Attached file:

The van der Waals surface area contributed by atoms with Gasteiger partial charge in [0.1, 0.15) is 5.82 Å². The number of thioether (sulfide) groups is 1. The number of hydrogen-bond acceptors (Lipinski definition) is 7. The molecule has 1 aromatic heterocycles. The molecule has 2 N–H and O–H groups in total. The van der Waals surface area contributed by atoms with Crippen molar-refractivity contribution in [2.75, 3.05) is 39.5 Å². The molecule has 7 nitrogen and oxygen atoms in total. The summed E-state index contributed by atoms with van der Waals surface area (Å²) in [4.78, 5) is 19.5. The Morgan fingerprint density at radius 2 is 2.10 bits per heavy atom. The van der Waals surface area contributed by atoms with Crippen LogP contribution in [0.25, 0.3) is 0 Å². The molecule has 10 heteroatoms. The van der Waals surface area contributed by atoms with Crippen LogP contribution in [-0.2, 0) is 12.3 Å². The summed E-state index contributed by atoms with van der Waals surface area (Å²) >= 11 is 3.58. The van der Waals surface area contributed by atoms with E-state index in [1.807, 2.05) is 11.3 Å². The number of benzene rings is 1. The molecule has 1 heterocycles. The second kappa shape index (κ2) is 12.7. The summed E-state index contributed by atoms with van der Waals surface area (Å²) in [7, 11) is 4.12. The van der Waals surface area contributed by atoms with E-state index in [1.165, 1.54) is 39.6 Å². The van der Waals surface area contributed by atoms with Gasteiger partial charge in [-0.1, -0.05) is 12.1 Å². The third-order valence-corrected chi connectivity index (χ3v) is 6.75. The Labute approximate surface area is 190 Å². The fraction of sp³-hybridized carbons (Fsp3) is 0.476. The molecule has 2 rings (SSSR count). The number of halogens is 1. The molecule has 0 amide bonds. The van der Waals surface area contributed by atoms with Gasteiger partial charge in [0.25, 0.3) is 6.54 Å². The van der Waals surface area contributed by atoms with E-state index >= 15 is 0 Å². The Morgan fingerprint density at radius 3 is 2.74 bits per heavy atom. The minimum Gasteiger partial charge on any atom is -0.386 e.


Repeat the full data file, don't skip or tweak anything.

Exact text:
The van der Waals surface area contributed by atoms with Gasteiger partial charge in [0.1, 0.15) is 5.82 Å². The number of thioether (sulfide) groups is 1. The number of hydrogen-bond acceptors (Lipinski definition) is 7. The molecule has 1 aromatic heterocycles. The molecule has 2 N–H and O–H groups in total. The van der Waals surface area contributed by atoms with Crippen molar-refractivity contribution in [2.75, 3.05) is 39.5 Å². The molecule has 7 nitrogen and oxygen atoms in total. The summed E-state index contributed by atoms with van der Waals surface area (Å²) in [4.78, 5) is 19.5. The Morgan fingerprint density at radius 2 is 2.10 bits per heavy atom. The van der Waals surface area contributed by atoms with Crippen LogP contribution in [0.25, 0.3) is 0 Å². The molecule has 10 heteroatoms. The van der Waals surface area contributed by atoms with Crippen LogP contribution in [-0.2, 0) is 12.3 Å². The summed E-state index contributed by atoms with van der Waals surface area (Å²) >= 11 is 3.58. The van der Waals surface area contributed by atoms with E-state index in [1.807, 2.05) is 11.3 Å². The number of benzene rings is 1. The molecule has 1 heterocycles. The second kappa shape index (κ2) is 12.7. The summed E-state index contributed by atoms with van der Waals surface area (Å²) in [7, 11) is 4.12. The van der Waals surface area contributed by atoms with E-state index in [1.165, 1.54) is 39.6 Å². The van der Waals surface area contributed by atoms with Gasteiger partial charge in [-0.1, -0.05) is 12.1 Å². The third-order valence-corrected chi connectivity index (χ3v) is 6.75. The Labute approximate surface area is 190 Å². The fraction of sp³-hybridized carbons (Fsp3) is 0.476. The molecule has 2 rings (SSSR count). The number of halogens is 1. The molecule has 0 amide bonds. The van der Waals surface area contributed by atoms with Gasteiger partial charge in [0.25, 0.3) is 6.54 Å². The van der Waals surface area contributed by atoms with E-state index >= 15 is 0 Å². The Morgan fingerprint density at radius 3 is 2.74 bits per heavy atom. The minimum Gasteiger partial charge on any atom is -0.386 e.